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Lisa or Eddie

I haven't read Andrew Ferguson's Crazy U, but I did read his article "How to get your kid into the Ivy League," which was published in the March 18, 2011 issue of The Week.

Crazy U: One Dad's Crash Course in Getting His Kid Into College

I read stuff like this all the time because "getting kids into the Ivy League" is what I do for a living. Or, at least that was people think/hope I do.

Actually, I'm a former admissions officer who worked at two hyper-selective and desirable universities. I'll post more on that later.

My take-away from Ferguson's article is at the end when he says that the highly competitive admissions process forces kids to eschew being Lisa Simpson. Rather, in applying to college, applicants become charmers, like the character Eddie Haskell in Leave It to Beaver.

I see it all the time and my heart sinks when a bright student comes into my office to discuss his college essays. He'll read the essay prompt and ask me, "What do they (meaning the college admissions committee) want to hear?"

My response to that question is, "What do you want to tell them?" That question usually draws a blank, hopeless stare from the student because like so many, the student sitting across the desk from me has spent his high school years trying to figure out "what looks good" to colleges. Thus, at the crucial point of applying to college, he has no idea what he thinks about anything.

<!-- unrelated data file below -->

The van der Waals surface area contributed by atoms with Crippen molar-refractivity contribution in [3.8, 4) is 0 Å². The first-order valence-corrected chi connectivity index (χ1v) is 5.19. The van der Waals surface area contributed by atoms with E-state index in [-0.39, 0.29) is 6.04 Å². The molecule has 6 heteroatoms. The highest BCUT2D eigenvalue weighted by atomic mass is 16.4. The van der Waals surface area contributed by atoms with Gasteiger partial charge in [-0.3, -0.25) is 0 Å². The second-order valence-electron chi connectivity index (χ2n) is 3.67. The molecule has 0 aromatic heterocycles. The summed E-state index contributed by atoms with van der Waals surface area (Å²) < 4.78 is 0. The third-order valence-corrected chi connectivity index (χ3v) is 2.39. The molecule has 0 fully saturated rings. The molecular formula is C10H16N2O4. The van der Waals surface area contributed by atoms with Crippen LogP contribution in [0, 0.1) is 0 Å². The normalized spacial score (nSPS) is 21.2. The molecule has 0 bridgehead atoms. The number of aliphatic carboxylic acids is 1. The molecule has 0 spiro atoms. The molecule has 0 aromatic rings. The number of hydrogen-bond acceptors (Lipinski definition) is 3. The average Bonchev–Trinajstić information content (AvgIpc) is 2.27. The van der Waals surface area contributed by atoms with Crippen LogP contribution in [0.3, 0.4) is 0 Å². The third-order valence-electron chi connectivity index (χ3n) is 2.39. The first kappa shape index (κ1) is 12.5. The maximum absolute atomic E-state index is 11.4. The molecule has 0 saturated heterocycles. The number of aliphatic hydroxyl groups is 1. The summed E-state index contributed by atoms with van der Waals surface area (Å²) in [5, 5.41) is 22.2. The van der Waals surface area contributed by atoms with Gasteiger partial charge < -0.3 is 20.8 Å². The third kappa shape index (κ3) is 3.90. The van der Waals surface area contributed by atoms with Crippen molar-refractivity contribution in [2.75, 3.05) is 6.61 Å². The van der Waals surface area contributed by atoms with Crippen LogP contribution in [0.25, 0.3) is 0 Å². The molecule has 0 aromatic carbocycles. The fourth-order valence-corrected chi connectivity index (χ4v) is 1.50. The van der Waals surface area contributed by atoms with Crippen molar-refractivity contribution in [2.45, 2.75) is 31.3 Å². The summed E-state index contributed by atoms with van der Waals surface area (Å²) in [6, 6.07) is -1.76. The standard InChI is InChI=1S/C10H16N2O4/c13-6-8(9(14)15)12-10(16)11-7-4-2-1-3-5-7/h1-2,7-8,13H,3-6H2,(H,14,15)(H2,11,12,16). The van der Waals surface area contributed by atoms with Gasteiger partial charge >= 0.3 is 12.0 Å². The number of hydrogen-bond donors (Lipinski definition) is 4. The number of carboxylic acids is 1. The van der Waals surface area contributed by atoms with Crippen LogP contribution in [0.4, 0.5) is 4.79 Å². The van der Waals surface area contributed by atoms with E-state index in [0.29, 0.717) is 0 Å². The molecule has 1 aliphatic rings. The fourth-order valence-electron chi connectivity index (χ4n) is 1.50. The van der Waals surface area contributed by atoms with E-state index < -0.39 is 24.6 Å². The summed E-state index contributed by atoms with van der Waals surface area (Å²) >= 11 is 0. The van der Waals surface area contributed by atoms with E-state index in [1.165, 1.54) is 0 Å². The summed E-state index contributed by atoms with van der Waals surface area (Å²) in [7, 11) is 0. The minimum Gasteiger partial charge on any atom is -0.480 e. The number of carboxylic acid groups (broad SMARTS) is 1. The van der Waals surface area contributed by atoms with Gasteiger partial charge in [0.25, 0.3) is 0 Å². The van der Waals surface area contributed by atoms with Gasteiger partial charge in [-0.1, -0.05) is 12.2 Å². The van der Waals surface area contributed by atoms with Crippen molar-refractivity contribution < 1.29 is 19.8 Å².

Yes, there are exceptions. I do have some "Lisa Simpsons" coming in to chat. These are the students who get in to the Ivy League. The "Lisa's" aren't looking over their shoulders attempting to figure out their next move by imitating what others are doing. These students have passions and ideas; they have lively minds and are in possession of intellectual vitality. Not only do they read books and complete assignments and participate in class discussions and do interesting things outside the classroom, thinking about what things means comes naturally to these students.

Therein lies the difference between Lisa Simpson and Eddie Haskell.

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